The scandalous headline splashed across the British tabloid page said it all: “This is what a CHUMP looks like: Miliband under fire for wearing £45 ‘feminist’ T-shirt that is made in a 62p-an-hour sweatshop.” The target of this Daily Mail exposé wasn’t the usual salacious celebrity scandal: it was a garment factory in the Indian Ocean island nation Mauritius, where reporters traced the origins of the now-infamous heather-gray shirts displaying the glib slogan: “This is what a feminist looks like.” It was part of a charity campaign to rebrand feminism as cool, fun, carefree and fashionable.
And it can also be hypocritical, evidently. The Mail ran photos of Labour Party Leader Ed Miliband smugly posing in the shirt, alongside a portrayal of colorfully clad South Asian factory workers, apparently proudly displaying their handiwork—the same damning garment—in the grim Compagnie Mauricienne de Textile factory, full of women huddled over sewing machines. So that’s what a feminist looks like?
The stunning juxtaposition in the tabloid spread, activists have pointed out, is actually quite an ordinary scene in the South Asian manufacturing hubs that feed the global fashion production chain, where women earn pennies an hour to produce clothes that sell for well over their weekly wages.
Labor groups seized the opportunity to raise awareness about garment workers across Asia. The IndustriALL union coalition, which has also campaigned for the victims of Bangaldesh’s Rana Plaza factory disaster, points out that the factory workers were part of a larger labor system that fuels the fashion industry through mass exploitation. Workers face extremely harsh, hazardous labor conditions, while organized labor is often heavily suppressed. While the T-shirt slogan adds a tinge of irony, these factories, which had purportedly been vetted by the brands but were allowed to impose such conditions, are not the exception but the rule of global manufacturing.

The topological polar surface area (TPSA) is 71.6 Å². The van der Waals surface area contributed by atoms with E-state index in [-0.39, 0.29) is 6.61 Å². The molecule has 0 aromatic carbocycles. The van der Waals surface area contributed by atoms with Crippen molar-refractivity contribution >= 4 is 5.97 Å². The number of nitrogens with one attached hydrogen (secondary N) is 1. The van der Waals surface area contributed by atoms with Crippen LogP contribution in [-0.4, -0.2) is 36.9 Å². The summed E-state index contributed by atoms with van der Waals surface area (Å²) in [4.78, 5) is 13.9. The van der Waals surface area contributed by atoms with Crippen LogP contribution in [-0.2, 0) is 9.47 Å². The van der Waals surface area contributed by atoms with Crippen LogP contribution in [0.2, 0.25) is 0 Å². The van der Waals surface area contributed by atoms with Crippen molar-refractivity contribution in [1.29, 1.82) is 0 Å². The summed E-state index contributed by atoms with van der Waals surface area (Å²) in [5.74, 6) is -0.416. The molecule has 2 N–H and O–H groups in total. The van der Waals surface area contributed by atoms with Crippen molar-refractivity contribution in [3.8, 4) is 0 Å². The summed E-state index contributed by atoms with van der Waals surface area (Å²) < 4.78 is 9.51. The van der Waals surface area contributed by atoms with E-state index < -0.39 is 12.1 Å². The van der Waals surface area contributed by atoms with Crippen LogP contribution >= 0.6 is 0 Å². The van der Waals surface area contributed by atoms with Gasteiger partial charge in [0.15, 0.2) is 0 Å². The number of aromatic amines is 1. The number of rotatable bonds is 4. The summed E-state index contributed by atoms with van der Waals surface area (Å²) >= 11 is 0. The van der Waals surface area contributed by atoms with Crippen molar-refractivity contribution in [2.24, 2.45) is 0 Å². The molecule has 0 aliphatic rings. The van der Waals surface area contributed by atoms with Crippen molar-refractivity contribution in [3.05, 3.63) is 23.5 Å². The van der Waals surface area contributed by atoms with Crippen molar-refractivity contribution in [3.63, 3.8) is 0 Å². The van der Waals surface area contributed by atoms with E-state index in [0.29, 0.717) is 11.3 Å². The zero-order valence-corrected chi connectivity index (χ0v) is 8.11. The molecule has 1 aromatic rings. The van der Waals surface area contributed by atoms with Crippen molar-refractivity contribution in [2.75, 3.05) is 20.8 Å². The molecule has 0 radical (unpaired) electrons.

Since the Mail broke the T-shirt story, the campaign’s big-name sponsors, the fashion retailer Whistles and the charity Fawcett Society, have dodged media inquiries. But the labor activists who work with Mauritius garment workers have stepped up to champion their own brand of feminism.
Local labor organizers have demanded higher base wages and revision of an outdated old payscale under a three-decade-old remuneration order. Jane Ragoo, general secretary, and Reeaz Chuttoo, president of the Confederation of Private Sector Workers (CPST) tell The Nation via e-mail, “It has the worst condition of work, i.e. 45 hours of normal work and 10 hours of compulsory overtime. The basic wage is even below poverty line.” (The estimated poverty line in 2012 was Rs6200 per month—about US$200—which is already just a fraction of what’s needed to support a family).